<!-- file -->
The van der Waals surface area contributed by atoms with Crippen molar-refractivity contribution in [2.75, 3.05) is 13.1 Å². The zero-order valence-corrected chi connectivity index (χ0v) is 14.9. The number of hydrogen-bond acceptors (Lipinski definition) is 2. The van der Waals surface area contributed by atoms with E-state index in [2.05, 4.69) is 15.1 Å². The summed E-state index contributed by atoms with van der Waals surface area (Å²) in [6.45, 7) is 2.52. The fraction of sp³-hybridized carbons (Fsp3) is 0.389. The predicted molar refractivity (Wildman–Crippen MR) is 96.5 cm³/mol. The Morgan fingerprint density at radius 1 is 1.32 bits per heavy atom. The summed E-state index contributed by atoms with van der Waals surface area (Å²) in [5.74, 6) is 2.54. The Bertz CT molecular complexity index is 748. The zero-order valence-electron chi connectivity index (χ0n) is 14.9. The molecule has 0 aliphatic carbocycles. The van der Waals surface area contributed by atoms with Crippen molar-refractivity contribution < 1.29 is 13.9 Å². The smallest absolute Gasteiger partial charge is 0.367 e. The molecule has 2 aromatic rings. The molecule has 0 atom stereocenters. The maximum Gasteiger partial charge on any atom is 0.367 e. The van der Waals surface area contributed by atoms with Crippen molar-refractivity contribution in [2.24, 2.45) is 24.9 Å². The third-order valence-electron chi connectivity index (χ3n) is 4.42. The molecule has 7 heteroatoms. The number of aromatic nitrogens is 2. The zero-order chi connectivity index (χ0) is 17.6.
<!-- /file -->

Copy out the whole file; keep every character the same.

The van der Waals surface area contributed by atoms with Crippen molar-refractivity contribution in [2.75, 3.05) is 13.1 Å². The zero-order valence-corrected chi connectivity index (χ0v) is 14.9. The number of hydrogen-bond acceptors (Lipinski definition) is 2. The van der Waals surface area contributed by atoms with E-state index in [2.05, 4.69) is 15.1 Å². The summed E-state index contributed by atoms with van der Waals surface area (Å²) in [6.45, 7) is 2.52. The fraction of sp³-hybridized carbons (Fsp3) is 0.389. The predicted molar refractivity (Wildman–Crippen MR) is 96.5 cm³/mol. The Morgan fingerprint density at radius 1 is 1.32 bits per heavy atom. The summed E-state index contributed by atoms with van der Waals surface area (Å²) in [5.74, 6) is 2.54. The Bertz CT molecular complexity index is 748. The zero-order valence-electron chi connectivity index (χ0n) is 14.9. The molecule has 0 aliphatic carbocycles. The van der Waals surface area contributed by atoms with Crippen molar-refractivity contribution < 1.29 is 13.9 Å². The smallest absolute Gasteiger partial charge is 0.367 e. The molecule has 2 aromatic rings. The molecule has 0 atom stereocenters. The maximum Gasteiger partial charge on any atom is 0.367 e. The van der Waals surface area contributed by atoms with Crippen molar-refractivity contribution in [2.24, 2.45) is 24.9 Å². The third-order valence-electron chi connectivity index (χ3n) is 4.42. The molecule has 7 heteroatoms. The number of aromatic nitrogens is 2. The zero-order chi connectivity index (χ0) is 17.6.